In the early 1990s, Audi was committed to engineering excellence. It placed a high priority on technological innovation, and its reputation for solidity and reliability was unchallenged. But the company came to realise that just building good-quality cars doesn’t always guarantee sales. Reliability is certainly a drawcard for existing customers, but drawing new ones to the brand can be a bit of a challenge.

Like it or not, aesthetics usually gets people in the showroom door, and Audi came to realise this. Thus in 1991, the Audi quattro Spyder concept car was shown at the Geneva Motor Show.

It was an exercise in design language and showed that Audi could pen good-looking cars as well as engineering them properly.

In 1995, based on customer feedback from the quattro Spyder, the Audi TT was born. Its design principle, of all things, was based around a circle, with circular wheel arches, fuel cap, curved roofline, and circles in the headlights. And its circular inspiration certainly motivated buyers who flocked to showrooms. But design was only half of it—the key was how it drove. Not only did it look the part, but it was quick, handled brilliantly, and was built with Audi’s trademark quality.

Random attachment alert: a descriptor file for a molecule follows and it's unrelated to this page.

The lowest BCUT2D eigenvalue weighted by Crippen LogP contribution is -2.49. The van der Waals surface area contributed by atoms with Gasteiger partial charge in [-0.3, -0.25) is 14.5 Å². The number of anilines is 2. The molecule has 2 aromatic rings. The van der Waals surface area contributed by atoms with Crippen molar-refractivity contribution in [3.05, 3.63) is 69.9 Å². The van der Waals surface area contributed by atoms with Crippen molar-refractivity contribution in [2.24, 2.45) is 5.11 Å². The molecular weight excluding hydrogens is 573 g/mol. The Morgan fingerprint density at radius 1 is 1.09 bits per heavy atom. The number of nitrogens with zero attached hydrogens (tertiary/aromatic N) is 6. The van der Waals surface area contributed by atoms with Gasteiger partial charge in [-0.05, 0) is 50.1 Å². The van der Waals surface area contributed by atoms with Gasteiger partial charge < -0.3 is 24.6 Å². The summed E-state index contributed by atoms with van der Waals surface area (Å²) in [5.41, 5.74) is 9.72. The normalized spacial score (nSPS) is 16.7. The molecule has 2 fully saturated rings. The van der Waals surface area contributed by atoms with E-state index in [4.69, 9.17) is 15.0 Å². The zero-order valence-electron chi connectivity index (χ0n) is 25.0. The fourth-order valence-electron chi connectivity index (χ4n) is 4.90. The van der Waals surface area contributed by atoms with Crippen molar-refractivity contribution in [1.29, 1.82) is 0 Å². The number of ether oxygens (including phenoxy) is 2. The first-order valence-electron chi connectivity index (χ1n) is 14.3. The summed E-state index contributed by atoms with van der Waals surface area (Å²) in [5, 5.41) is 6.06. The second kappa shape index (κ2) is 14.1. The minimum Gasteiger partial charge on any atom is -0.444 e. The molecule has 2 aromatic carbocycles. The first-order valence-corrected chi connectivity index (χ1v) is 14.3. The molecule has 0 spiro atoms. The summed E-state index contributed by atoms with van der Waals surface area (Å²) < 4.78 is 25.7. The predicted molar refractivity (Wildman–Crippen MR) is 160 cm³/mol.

Twenty years later and we have the third generation of TT on our doorstep. Danny Garand, project designer for the TT’s exterior, explains the design principle behind TT ‘3’. “The first generation TT was a circle, which was the fundamental basis of its design. The second generation TT we expressed as a wave; the circles were starting to melt into each other,” says Garand. But he wanted to give the impression of speed. “We took a lot of attention to form the TT ‘3’ with a lot of straight facets and clear intersections. There’s a lot more tension to it.”

There’s a very clear delineation where the cabin stops and the body starts, with a crease line that runs all the way around the car, yet despite its straight lines and hard angles, it still manages to be a thoroughly aerodynamic shape. There are even elements of the original TT carried over—witness the classic metal fuel cap and the twin exhaust pipes. It’s clearly a good-looking car, and its angry eyeline even mimics its larger brother, the Audi R8.